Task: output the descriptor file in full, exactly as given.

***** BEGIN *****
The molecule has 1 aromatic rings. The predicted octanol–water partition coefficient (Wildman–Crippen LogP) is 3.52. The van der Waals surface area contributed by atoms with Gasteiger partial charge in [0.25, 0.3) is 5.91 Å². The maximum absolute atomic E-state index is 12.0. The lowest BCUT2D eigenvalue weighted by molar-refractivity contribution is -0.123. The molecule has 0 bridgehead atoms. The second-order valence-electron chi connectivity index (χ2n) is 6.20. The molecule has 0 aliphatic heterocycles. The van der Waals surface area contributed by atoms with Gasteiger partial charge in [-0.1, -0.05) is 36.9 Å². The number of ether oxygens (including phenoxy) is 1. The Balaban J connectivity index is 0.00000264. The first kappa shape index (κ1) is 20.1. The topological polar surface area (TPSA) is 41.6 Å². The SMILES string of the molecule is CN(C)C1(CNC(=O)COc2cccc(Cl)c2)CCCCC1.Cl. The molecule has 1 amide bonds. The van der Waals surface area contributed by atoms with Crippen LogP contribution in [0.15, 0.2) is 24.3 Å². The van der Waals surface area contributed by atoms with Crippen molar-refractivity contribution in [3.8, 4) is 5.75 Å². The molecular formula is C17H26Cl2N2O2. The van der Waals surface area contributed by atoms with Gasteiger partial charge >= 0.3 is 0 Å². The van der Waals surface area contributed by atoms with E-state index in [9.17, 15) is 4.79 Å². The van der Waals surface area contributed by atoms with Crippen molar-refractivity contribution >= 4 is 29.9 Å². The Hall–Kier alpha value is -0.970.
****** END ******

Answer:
The molecule has 1 aromatic rings. The predicted octanol–water partition coefficient (Wildman–Crippen LogP) is 3.52. The van der Waals surface area contributed by atoms with Gasteiger partial charge in [0.25, 0.3) is 5.91 Å². The maximum absolute atomic E-state index is 12.0. The lowest BCUT2D eigenvalue weighted by molar-refractivity contribution is -0.123. The molecule has 0 bridgehead atoms. The second-order valence-electron chi connectivity index (χ2n) is 6.20. The molecule has 0 aliphatic heterocycles. The van der Waals surface area contributed by atoms with Gasteiger partial charge in [-0.1, -0.05) is 36.9 Å². The number of ether oxygens (including phenoxy) is 1. The Balaban J connectivity index is 0.00000264. The first kappa shape index (κ1) is 20.1. The topological polar surface area (TPSA) is 41.6 Å². The SMILES string of the molecule is CN(C)C1(CNC(=O)COc2cccc(Cl)c2)CCCCC1.Cl. The molecule has 1 amide bonds. The van der Waals surface area contributed by atoms with Crippen LogP contribution in [0.15, 0.2) is 24.3 Å². The van der Waals surface area contributed by atoms with Crippen molar-refractivity contribution in [3.8, 4) is 5.75 Å². The molecular formula is C17H26Cl2N2O2. The van der Waals surface area contributed by atoms with Gasteiger partial charge >= 0.3 is 0 Å². The van der Waals surface area contributed by atoms with E-state index in [9.17, 15) is 4.79 Å². The van der Waals surface area contributed by atoms with Crippen molar-refractivity contribution >= 4 is 29.9 Å². The Hall–Kier alpha value is -0.970.